Pinellas County officials work to keep mosquitoes under control

The rainy season also means mosquito season, and with all the rain that the Tampa Bay area got last week definitely makes it easier for mosquitoes to breed. But, officials said they’re pretty good at finding places even when not much water is around.

Alissa Berro, Pinellas County’s Mosquito Control and Vegetation Management director, said all mosquitoes need is a bottlecap of water to breed. Berro said mosquitoes love to live in water around homes, so it’s a good idea to dump any and all standing water once a week.

"Look for areas that really can hold water," she said. "You can think about tarps with a dip in them, children's toys, of course, bird baths, as well as your flower pots. All of those areas are areas that these mosquitoes can breed."

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It’s also a good idea to use bug spray with a CDC approved active ingredient like DEET or oil lemon eucalyptus. Wear loose, light-colored long sleeves and pants too. That makes it harder for mosquitoes to bite you, Berro said.

Close to 60 traps are throughout the county and crews check them daily. They use the traps to identify mosquitoes and to determine if they’re an issue. Only 17 out of the 40 mosquito species in Pinellas County are an issue when it comes to public health, Berro said.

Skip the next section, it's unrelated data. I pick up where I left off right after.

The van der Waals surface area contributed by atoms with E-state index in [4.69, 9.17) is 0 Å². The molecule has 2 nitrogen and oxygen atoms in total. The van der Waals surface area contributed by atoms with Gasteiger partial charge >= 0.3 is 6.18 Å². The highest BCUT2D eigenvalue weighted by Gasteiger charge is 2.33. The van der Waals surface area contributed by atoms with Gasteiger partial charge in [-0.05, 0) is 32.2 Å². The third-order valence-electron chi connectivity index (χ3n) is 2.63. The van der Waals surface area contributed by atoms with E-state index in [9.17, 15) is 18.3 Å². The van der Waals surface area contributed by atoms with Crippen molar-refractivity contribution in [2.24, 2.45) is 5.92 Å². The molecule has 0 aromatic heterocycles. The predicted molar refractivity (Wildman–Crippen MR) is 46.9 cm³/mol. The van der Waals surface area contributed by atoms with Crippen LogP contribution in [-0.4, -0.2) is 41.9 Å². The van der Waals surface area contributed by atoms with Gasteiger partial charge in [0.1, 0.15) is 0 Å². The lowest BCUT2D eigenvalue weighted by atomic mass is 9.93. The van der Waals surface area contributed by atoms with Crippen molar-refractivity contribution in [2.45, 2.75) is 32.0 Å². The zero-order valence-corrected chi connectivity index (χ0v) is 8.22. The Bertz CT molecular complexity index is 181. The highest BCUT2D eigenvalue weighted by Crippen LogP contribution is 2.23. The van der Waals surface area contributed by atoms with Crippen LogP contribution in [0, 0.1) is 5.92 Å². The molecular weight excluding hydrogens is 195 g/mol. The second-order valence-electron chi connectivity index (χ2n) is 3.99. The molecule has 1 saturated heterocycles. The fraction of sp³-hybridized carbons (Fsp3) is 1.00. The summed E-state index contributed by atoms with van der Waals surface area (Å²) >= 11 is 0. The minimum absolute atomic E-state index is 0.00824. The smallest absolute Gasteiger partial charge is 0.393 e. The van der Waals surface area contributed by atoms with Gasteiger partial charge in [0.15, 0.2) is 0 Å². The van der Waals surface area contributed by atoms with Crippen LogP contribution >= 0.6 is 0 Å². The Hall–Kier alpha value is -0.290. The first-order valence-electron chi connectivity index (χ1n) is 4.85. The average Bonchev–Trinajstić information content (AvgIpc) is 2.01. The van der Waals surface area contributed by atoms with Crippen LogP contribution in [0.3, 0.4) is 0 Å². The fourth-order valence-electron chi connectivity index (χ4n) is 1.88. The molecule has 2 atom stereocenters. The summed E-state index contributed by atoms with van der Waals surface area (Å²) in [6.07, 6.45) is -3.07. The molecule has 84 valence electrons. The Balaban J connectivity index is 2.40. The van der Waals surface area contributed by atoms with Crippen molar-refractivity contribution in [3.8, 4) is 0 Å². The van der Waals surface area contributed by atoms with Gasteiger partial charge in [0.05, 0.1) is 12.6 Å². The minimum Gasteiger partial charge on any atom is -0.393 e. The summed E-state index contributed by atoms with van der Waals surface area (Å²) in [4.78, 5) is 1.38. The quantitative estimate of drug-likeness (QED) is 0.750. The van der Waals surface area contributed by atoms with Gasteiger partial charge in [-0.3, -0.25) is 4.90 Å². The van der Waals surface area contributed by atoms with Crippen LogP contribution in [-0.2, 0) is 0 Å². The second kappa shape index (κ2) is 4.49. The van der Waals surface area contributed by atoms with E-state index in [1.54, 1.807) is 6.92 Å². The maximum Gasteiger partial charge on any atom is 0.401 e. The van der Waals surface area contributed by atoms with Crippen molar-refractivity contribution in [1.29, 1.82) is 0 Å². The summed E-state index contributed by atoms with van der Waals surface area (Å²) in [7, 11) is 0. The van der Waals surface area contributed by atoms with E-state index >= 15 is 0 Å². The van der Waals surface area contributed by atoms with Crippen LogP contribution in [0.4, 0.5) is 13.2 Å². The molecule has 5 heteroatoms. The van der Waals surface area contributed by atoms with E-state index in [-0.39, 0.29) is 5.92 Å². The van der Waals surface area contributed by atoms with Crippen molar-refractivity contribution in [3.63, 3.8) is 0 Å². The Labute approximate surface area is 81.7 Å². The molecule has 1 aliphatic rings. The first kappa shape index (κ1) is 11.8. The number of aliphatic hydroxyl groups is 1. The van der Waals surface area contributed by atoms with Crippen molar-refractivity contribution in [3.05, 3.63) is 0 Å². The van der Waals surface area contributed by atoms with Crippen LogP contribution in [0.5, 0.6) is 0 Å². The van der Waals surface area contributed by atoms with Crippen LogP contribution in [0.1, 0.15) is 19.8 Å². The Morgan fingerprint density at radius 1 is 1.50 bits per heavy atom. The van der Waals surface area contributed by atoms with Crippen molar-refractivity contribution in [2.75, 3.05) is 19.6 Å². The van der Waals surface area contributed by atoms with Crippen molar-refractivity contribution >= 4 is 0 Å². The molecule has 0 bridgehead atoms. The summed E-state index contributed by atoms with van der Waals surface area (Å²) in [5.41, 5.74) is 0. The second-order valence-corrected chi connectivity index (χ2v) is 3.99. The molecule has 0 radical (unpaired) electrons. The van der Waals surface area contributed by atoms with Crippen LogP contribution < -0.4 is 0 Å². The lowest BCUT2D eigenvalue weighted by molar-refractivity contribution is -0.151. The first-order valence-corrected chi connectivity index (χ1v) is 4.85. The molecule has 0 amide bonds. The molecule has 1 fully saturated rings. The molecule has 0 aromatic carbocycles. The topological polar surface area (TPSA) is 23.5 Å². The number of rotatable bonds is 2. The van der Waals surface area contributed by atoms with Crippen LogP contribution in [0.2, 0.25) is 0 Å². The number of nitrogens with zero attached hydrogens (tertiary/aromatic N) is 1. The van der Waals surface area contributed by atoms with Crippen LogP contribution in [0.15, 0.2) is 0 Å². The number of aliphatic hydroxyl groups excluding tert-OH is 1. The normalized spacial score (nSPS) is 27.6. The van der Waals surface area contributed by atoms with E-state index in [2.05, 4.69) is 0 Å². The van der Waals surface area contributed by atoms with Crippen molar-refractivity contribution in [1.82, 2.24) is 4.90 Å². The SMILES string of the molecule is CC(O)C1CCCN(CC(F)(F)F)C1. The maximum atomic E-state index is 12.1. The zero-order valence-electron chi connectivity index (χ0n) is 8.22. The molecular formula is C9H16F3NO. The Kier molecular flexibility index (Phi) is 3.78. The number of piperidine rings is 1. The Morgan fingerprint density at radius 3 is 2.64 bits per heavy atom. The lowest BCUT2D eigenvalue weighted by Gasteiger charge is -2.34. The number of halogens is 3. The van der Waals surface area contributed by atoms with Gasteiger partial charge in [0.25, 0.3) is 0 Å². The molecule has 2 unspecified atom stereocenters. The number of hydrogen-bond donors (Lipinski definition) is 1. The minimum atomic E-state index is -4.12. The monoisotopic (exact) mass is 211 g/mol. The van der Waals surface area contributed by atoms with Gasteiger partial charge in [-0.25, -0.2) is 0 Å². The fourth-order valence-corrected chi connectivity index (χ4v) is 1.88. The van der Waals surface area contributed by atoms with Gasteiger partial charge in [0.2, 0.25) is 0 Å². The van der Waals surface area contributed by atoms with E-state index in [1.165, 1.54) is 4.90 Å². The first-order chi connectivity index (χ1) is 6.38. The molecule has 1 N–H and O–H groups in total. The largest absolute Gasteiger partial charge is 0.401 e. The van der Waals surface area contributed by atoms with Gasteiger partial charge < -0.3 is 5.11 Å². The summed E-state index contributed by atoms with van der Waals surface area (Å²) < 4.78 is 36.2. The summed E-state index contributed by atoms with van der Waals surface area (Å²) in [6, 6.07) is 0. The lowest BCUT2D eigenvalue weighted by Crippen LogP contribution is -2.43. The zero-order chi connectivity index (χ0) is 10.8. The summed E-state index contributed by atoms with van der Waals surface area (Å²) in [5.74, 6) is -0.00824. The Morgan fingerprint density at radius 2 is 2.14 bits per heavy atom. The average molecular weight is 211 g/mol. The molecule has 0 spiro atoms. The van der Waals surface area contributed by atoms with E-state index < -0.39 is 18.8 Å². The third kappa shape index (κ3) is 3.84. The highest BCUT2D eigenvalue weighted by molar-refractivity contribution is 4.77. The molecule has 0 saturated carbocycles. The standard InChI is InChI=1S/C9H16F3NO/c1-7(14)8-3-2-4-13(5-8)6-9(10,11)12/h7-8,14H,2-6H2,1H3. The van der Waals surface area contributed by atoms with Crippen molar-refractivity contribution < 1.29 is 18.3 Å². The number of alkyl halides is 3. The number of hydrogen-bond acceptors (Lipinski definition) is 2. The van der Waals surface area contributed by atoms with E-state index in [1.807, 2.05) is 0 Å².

Many are actually beneficial pollinators, and some eat other mosquito larva. Berro said they try to get to mosquitoes while they’re in the larva stage before they can bite and spread diseases.

"The Department of Health hasn't identified any locally acquired cases of mosquito-borne illness, but it's important to remember that we do have the mosquitoes here in Pinellas that can spread disease," Brooke Walter, an epidemiologist at the Florida Department of Health in Pinellas County, said. "So, because of that, it's important that people are taking proper preventive measures, covering exposed skin, wearing proper insect repellent, and making sure to dump any standing water that might be around your home that might collect in flowerpots, buckets, trash cans."

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The county’s new helicopter will help get to mosquitoes when they’re in the larva stage. 

"This is how we're able to reach all of those large breeding areas of mosquitoes. So, this is fantastic as well because our new helicopter also has the ability to carry four times the amount of product that our previous helicopter is able to use, so it makes us far more efficient," Berro said.

They’ll use the new helicopter full-time starting next mosquito season. Mosquito season runs from June-October. 

Symptoms of mosquito-borne diseases include fever, joint pain and nausea. Walter said if you feel sick, go to the doctor. 

Pinellas County Mosquito Control uses sentinel chickens to help serve as an early warning system for humans when it comes to mosquito-borne viruses. Mosquito Control crews and the DOH test their blood for antibodies to specific viruses. The animals aren’t impacted by the illnesses, Berro said.

If you have an issue at your home, county crews will come out and take a look for free. You can call 727-464-7503.


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